Policy

States to challenge EPA’s computer modeling for carbon rule

Source: 
E&E

The computer model the Environmental Protection Agency uses to test the effects of its Clean Power Plan on grid reliability will likely face challenges from states as well as GOP lawmakers on Capitol Hill, E&E reports.

US-Cuba thaw could benefit farmers, energy and travel firms

WASHINGTON (AP) — Freighters once carried Cuban nickel and limestone to the port of New Orleans and North Dakota beans to Havana. Cuban families ate bowls of American rice, while U.S. tourists flocked to casinos and nightclubs in Havana.

The United States' commercial ties with Cuba were broken 54 years ago after Fidel Castro took power on the Caribbean island. Now U.S.-Cuba trade is poised to resume at last: President Barack Obama on Wednesday announced plans to re-establish diplomat relations with Havana, and economic ties are expected to follow.

Among those eager for access to a Cuban market cut off by an economic embargo are U.S. farmers, travel companies, energy producers and importers of rum and cigars.

New York move to ban fracking heartens critics

ALBANY, N.Y. (AP) — New York plans to prohibit hydraulic fracturing, or fracking, citing unresolved health issues and dubious economic benefits of the widely used gas-drilling technique and delighting opponents who previously managed to win only local bans.

New York, which overlies part of the gas-rich rock formation that has also led to a drilling boom in nearby states, has banned shale gas development since the state began its environmental review in 2008. Wednesday's announcement, though not final, means a ban is all but etched in stone.

Obama faces tough Arctic drilling decisions

Source: 
National Journal

Response to President Barack Obama’s move to continue a ban on drilling in Bristol Bay was muted, but he may face much more serious opposition from oil companies if he moves to do anything similar in the Beaufort or Chukchi Seas, National Journal reports.

China slams U.S. solar tariffs but hints at settlement

Source: 
The New York Times

The U.S. should “consider the serious consequences” from its move to impose steep tariffs on Chinese solar panels, the country’s Commerce Ministry said Wednesday, but in a hint that Beijing might be interested in settling a long-running dispute over the issue, the statement urged the U.S. to “appropriately manage trade frictions,” The New York Times reports.

Romania PM: Russia poses energy threat to region

BUCHAREST, Romania (AP) — Romania's prime minister is calling Russia the biggest threat to stability in the region and says its energy threats are more worrisome than its military ones.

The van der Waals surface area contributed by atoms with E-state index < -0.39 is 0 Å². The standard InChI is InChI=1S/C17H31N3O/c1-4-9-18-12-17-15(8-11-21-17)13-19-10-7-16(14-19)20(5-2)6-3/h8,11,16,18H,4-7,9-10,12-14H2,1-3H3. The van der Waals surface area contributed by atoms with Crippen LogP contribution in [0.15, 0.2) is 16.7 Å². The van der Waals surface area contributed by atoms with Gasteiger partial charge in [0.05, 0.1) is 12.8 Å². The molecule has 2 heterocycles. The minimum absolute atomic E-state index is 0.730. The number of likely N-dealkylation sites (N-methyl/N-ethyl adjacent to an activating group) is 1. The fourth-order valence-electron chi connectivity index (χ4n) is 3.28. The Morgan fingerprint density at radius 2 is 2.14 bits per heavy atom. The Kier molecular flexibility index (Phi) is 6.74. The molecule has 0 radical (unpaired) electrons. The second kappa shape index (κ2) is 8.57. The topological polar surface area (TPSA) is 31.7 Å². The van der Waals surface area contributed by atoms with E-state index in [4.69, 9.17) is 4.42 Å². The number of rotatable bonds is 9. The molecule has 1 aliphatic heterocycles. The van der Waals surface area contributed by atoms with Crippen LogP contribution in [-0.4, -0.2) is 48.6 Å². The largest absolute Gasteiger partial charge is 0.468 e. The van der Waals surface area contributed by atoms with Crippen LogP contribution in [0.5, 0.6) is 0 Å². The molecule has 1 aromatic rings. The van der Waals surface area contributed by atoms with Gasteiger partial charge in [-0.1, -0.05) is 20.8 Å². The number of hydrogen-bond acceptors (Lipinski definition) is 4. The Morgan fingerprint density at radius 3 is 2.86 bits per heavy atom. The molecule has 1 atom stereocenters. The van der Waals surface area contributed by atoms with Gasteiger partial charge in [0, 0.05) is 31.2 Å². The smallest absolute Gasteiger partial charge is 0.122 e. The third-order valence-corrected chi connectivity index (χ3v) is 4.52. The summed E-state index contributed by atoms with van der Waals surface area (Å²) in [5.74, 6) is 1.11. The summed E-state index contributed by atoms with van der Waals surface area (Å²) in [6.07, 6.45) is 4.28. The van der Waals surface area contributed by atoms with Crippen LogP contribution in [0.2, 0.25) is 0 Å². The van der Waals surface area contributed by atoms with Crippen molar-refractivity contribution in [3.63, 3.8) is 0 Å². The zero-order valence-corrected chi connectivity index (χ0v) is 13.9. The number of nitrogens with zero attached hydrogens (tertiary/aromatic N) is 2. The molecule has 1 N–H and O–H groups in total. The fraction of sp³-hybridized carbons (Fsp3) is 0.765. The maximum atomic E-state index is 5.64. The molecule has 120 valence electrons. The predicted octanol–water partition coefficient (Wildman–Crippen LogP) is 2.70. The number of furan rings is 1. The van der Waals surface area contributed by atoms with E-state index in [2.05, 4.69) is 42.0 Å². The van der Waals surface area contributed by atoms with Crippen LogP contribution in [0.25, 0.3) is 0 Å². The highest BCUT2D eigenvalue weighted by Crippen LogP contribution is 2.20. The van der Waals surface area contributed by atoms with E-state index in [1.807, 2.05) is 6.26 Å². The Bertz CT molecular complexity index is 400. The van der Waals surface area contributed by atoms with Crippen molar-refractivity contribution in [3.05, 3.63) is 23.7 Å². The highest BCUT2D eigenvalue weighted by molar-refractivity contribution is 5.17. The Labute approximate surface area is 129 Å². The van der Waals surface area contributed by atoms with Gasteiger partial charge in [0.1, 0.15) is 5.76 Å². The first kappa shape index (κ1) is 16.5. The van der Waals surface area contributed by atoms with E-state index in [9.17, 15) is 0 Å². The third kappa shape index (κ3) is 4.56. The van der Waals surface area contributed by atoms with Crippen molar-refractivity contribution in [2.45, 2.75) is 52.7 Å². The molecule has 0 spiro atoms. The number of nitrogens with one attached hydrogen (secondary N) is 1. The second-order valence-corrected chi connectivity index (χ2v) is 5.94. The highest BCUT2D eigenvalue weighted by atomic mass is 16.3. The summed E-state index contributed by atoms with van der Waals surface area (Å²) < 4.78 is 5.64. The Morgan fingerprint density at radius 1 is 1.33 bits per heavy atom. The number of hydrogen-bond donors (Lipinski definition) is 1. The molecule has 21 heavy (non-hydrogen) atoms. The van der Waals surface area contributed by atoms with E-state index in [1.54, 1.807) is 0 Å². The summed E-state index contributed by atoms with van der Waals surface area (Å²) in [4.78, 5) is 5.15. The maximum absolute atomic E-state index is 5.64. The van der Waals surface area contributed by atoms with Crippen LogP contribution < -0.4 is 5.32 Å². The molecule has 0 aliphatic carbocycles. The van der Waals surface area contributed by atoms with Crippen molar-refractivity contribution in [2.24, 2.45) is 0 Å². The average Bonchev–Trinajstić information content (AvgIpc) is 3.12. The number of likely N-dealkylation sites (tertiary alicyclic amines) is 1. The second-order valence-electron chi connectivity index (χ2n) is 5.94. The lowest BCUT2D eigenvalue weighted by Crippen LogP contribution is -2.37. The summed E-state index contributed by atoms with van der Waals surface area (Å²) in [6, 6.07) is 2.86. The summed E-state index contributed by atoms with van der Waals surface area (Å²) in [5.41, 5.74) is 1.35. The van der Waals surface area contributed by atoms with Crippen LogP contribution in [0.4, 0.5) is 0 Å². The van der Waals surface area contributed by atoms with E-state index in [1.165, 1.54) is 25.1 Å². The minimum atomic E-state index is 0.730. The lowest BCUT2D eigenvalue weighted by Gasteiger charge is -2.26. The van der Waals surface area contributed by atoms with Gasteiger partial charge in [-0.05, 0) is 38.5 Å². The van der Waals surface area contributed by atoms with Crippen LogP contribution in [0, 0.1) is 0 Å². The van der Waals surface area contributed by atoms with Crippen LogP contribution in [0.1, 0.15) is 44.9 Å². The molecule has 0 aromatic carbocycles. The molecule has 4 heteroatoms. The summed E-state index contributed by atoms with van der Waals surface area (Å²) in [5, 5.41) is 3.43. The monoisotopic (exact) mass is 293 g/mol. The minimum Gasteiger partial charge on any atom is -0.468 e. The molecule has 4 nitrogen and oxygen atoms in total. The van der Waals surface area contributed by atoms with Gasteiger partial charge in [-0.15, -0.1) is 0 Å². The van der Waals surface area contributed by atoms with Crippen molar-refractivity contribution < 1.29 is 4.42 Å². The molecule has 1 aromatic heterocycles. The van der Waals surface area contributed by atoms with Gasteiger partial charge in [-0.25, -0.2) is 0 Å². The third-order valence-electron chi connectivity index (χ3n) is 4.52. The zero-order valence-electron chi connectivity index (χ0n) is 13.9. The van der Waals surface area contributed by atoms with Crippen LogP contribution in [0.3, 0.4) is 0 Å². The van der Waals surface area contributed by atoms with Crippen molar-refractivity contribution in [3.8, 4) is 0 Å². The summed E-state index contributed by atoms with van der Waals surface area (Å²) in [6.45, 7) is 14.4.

Prime Minister Victor Ponta told journalists that a planned European Energy Union was "the only solution good for all of us" and called offshore exploration in the Black Sea "an absolute priority."

Albanian deputy minister fired over power bills

TIRANA, Albania (AP) — Albania's deputy environment minister has been fired for allegedly not paying her electricity bills — just as the government is striving to persuade Albanians to settle old power debts.

In a statement on his Twitter social network account Wednesday, Prime Minister Edi Rama said there can be no justification for non-payment, a major headache for the country's dysfunctional state-run power sector.

AP Interview: McConnell wants to stop coal rules

WASHINGTON (AP) — Incoming Senate Majority Leader Mitch McConnell, R-Ky., pledged on Wednesday to do all he can to stop President Barack Obama's coal plant regulations, saying a White House "crusade" has devastated his state's economy.

The Environmental Protection Agency "has created a depression in my state and it's done a lot of damage to the country all across the country with these efforts to essentially eliminate coal fired generation," he said in an Associated Press interview.

Protections blocked, but sage grouse work goes on

BILLINGS, Mont. (AP) — U.S. wildlife officials will decide next year whether a wide-ranging Western bird species needs protections even though Congress has blocked such protections from taking effect, Interior Secretary Sally Jewell said Wednesday.

They could determine the greater sage grouse is heading toward possible extinction, but they would be unable to intervene under the Endangered Species Act. The bird's fate instead remains largely in the hands of the 11 individual states where they are found.

Washington governor proposes cap on carbon pollution

SEATTLE (AP) — Washington Gov. Jay Inslee on Wednesday proposed an ambitious cap-and-trade program to require the state's largest industrial polluters to pay for every ton of carbon they release.

The proposal was part of a broader package that the Democrat said would help the state meet a 2008 mandate to drastically reduce greenhouse gas emissions blamed for global warming. It sets an overall limit on heat-trapping gases similar to a program that California launched nearly three years ago.

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